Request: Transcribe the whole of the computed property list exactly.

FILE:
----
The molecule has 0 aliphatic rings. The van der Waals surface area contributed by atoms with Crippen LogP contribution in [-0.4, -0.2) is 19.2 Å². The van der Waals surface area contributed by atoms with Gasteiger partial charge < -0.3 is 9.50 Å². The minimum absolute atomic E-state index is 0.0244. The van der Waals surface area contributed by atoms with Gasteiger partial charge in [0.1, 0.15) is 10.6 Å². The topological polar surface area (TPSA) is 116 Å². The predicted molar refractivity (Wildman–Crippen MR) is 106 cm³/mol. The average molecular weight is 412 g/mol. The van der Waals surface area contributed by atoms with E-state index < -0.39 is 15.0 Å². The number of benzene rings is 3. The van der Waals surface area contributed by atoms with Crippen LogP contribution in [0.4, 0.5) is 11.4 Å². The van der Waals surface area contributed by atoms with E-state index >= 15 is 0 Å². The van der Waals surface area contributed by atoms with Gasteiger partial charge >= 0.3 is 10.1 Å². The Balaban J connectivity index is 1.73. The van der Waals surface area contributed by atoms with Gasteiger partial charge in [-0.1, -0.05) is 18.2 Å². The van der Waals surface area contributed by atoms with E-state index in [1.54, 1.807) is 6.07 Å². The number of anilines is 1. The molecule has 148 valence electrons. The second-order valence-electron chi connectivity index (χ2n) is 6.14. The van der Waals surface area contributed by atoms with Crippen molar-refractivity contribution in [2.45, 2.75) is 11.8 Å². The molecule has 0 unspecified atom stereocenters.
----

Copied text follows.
The molecule has 0 aliphatic rings. The van der Waals surface area contributed by atoms with Crippen LogP contribution in [-0.4, -0.2) is 19.2 Å². The van der Waals surface area contributed by atoms with Gasteiger partial charge < -0.3 is 9.50 Å². The minimum absolute atomic E-state index is 0.0244. The van der Waals surface area contributed by atoms with Gasteiger partial charge in [0.1, 0.15) is 10.6 Å². The topological polar surface area (TPSA) is 116 Å². The predicted molar refractivity (Wildman–Crippen MR) is 106 cm³/mol. The average molecular weight is 412 g/mol. The van der Waals surface area contributed by atoms with E-state index < -0.39 is 15.0 Å². The number of benzene rings is 3. The van der Waals surface area contributed by atoms with Crippen LogP contribution in [0.4, 0.5) is 11.4 Å². The van der Waals surface area contributed by atoms with E-state index >= 15 is 0 Å². The van der Waals surface area contributed by atoms with Gasteiger partial charge >= 0.3 is 10.1 Å². The Balaban J connectivity index is 1.73. The van der Waals surface area contributed by atoms with Gasteiger partial charge in [-0.1, -0.05) is 18.2 Å². The van der Waals surface area contributed by atoms with E-state index in [1.54, 1.807) is 6.07 Å². The number of anilines is 1. The molecule has 148 valence electrons. The second-order valence-electron chi connectivity index (χ2n) is 6.14. The van der Waals surface area contributed by atoms with Crippen molar-refractivity contribution in [2.45, 2.75) is 11.8 Å². The molecule has 0 unspecified atom stereocenters.